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Showing posts from September 14, 2011

How Earthquakes Happen? – Story In Hindu Religion Associated With Serpent Adi Seshaition

It is believed in Hindu tradition that the earth rests on the thousand headed Ananta or Adi Sesha – the snake or serpent on which Hindu God Vishnu reclines. The story on how earthquakes happen is connected to Ananta holding earth on his head. Puranas states that Ananta fed up with his mother Kadru’s evil tactics to defeat Garuda’s mother went on pilgrimage and started performing intense austerities (Tapas) at Badrikashram and Gandamadana. Pleased with Ananta, Brahma appeared before him and asked to go to Patala (netherworld) and hold the earth on his head. Brahma also asked Ananta to wipe out Adharma by using his Tejas. The belief is that when the balance on earth tilts in favor of Adharma, Ananta uses his powers to get the balance in favor of Dharma. As Ananta has thousand heads, he holds the earth on one head. When that head gets tired he shifts it to another. Earthquakes happen when Ananta shifts earth from one head to another.

Eco-friendly Immersion - Wash-Melt Process Instead Of Immersion in Ganga For Durga Puja Idols in Kolkata

Instead of immersing the Durga idol after Durga Puja, Kolkata civic body is planning to offer Durga puja organisers the option of melting the idols with jets of Ganga water. This environment-friendly immersion process is already followed by Naihati Kali pujas. The Telegraph India reports In the proposed process, the melting of idols, after completion of the religious rituals, symbolises immersion. “We want to introduce the wash-melt process, at least at Babughat, after Durga Puja. Discussions are on with the fire services. The puja organisers will have the option of choosing this process or going for the conventional one,” said Debasish Kumar, mayoral council member (parks and garden).  This is a welcome move to minimise Ganga pollution. Despite the widespread use of lead-free paint last year, lead contamination of the river has increased,” said Krishnajyoti Goswami, a scientist working on lead pollution.  Representatives of many of the clubs welcomed the proposal. “The Hooghly is e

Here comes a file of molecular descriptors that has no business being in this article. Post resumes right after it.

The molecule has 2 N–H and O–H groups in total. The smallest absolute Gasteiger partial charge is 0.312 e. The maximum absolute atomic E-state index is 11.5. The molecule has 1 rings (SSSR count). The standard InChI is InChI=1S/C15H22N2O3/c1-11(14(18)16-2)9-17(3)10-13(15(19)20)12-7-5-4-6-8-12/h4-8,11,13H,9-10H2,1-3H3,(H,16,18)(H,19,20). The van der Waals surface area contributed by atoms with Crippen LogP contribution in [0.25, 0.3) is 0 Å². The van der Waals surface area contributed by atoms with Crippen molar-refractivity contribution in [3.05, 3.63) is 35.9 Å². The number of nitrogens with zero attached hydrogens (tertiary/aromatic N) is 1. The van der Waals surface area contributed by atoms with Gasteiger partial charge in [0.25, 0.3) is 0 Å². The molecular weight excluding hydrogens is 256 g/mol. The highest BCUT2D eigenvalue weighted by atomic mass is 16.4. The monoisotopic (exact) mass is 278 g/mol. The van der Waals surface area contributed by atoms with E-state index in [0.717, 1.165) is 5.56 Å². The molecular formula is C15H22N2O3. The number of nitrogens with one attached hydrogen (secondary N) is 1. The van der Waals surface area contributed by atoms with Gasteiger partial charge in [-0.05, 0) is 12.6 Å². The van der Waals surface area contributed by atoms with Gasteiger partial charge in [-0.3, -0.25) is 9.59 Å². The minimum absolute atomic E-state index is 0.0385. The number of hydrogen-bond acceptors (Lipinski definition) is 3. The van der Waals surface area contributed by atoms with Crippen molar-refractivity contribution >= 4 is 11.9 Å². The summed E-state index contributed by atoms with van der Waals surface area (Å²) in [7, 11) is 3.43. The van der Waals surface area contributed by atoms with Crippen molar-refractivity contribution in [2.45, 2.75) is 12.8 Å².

Madhyashtami is observed annually during the Mahalayam fortnight which falls before Ashwin Navratri (September – October). It is an important day during at Gaya. This fortnight is popularly known as Pitru Paksha Shradh. Madhyashtami 2023 date is October 6. This day is chosen by those people who do not perform paksha mahalyam – rituals on all 15 days. Observing one day Shradham is known as Sakrun Mahalayam. Sakrun Mahalayam is in addition to the Amavasya Shradh, which should be performed by all people. The importance of Madhyashtami is that one need not worry about tithi, vara, Nakshatra and other doshas and can perform the ritual.